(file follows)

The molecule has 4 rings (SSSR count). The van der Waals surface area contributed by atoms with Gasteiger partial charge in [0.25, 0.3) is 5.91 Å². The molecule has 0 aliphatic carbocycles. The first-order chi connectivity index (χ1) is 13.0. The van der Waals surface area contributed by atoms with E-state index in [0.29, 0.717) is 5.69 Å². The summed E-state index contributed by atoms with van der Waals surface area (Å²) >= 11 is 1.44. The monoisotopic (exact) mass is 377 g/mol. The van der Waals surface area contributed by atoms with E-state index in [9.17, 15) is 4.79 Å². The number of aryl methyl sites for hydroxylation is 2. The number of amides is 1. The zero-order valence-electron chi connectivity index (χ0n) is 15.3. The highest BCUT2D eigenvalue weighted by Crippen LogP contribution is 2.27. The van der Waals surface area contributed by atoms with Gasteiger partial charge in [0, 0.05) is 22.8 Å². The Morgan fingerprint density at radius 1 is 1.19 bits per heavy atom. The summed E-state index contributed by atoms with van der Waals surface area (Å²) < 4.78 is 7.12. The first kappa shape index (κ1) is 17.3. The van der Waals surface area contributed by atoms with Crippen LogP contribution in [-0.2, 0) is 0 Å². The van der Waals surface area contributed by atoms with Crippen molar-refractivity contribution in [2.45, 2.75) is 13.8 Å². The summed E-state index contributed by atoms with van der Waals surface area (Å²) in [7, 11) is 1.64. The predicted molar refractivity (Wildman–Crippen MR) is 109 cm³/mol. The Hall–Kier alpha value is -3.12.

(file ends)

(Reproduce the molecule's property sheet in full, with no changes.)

The molecule has 4 rings (SSSR count). The van der Waals surface area contributed by atoms with Gasteiger partial charge in [0.25, 0.3) is 5.91 Å². The molecule has 0 aliphatic carbocycles. The first-order chi connectivity index (χ1) is 13.0. The van der Waals surface area contributed by atoms with E-state index in [0.29, 0.717) is 5.69 Å². The summed E-state index contributed by atoms with van der Waals surface area (Å²) >= 11 is 1.44. The monoisotopic (exact) mass is 377 g/mol. The van der Waals surface area contributed by atoms with E-state index in [9.17, 15) is 4.79 Å². The number of aryl methyl sites for hydroxylation is 2. The number of amides is 1. The zero-order valence-electron chi connectivity index (χ0n) is 15.3. The highest BCUT2D eigenvalue weighted by Crippen LogP contribution is 2.27. The van der Waals surface area contributed by atoms with Gasteiger partial charge in [0, 0.05) is 22.8 Å². The Morgan fingerprint density at radius 1 is 1.19 bits per heavy atom. The summed E-state index contributed by atoms with van der Waals surface area (Å²) < 4.78 is 7.12. The first kappa shape index (κ1) is 17.3. The van der Waals surface area contributed by atoms with Crippen LogP contribution in [-0.2, 0) is 0 Å². The van der Waals surface area contributed by atoms with Crippen molar-refractivity contribution in [2.45, 2.75) is 13.8 Å². The summed E-state index contributed by atoms with van der Waals surface area (Å²) in [7, 11) is 1.64. The predicted molar refractivity (Wildman–Crippen MR) is 109 cm³/mol. The Hall–Kier alpha value is -3.12.